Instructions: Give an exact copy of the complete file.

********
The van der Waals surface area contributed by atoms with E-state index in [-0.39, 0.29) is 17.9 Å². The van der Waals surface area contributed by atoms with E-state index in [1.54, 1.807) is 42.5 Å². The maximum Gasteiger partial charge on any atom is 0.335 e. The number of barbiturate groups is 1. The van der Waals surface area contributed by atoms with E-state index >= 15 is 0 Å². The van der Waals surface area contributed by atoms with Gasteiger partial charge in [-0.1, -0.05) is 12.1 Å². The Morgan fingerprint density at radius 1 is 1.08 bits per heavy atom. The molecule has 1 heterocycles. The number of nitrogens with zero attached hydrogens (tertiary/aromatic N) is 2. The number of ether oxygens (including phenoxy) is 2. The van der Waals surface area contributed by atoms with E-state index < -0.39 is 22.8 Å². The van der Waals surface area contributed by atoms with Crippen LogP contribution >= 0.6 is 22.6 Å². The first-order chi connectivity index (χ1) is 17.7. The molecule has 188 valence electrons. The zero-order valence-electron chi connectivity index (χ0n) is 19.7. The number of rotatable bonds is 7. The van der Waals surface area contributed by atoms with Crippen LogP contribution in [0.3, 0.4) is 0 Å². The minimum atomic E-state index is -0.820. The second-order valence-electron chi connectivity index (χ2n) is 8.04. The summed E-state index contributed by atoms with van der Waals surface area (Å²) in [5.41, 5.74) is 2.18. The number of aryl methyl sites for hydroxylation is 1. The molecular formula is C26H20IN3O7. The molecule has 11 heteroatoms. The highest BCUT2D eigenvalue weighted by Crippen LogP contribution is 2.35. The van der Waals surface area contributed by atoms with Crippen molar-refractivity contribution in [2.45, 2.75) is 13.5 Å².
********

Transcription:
The van der Waals surface area contributed by atoms with E-state index in [-0.39, 0.29) is 17.9 Å². The van der Waals surface area contributed by atoms with E-state index in [1.54, 1.807) is 42.5 Å². The maximum Gasteiger partial charge on any atom is 0.335 e. The number of barbiturate groups is 1. The van der Waals surface area contributed by atoms with E-state index >= 15 is 0 Å². The van der Waals surface area contributed by atoms with Gasteiger partial charge in [-0.1, -0.05) is 12.1 Å². The Morgan fingerprint density at radius 1 is 1.08 bits per heavy atom. The molecule has 1 heterocycles. The number of nitrogens with zero attached hydrogens (tertiary/aromatic N) is 2. The number of ether oxygens (including phenoxy) is 2. The van der Waals surface area contributed by atoms with E-state index < -0.39 is 22.8 Å². The van der Waals surface area contributed by atoms with Crippen LogP contribution >= 0.6 is 22.6 Å². The first-order chi connectivity index (χ1) is 17.7. The molecule has 188 valence electrons. The zero-order valence-electron chi connectivity index (χ0n) is 19.7. The number of rotatable bonds is 7. The van der Waals surface area contributed by atoms with Crippen LogP contribution in [0.3, 0.4) is 0 Å². The minimum atomic E-state index is -0.820. The second-order valence-electron chi connectivity index (χ2n) is 8.04. The summed E-state index contributed by atoms with van der Waals surface area (Å²) in [5.41, 5.74) is 2.18. The number of aryl methyl sites for hydroxylation is 1. The molecular formula is C26H20IN3O7. The molecule has 11 heteroatoms. The highest BCUT2D eigenvalue weighted by Crippen LogP contribution is 2.35. The van der Waals surface area contributed by atoms with Crippen molar-refractivity contribution in [2.45, 2.75) is 13.5 Å².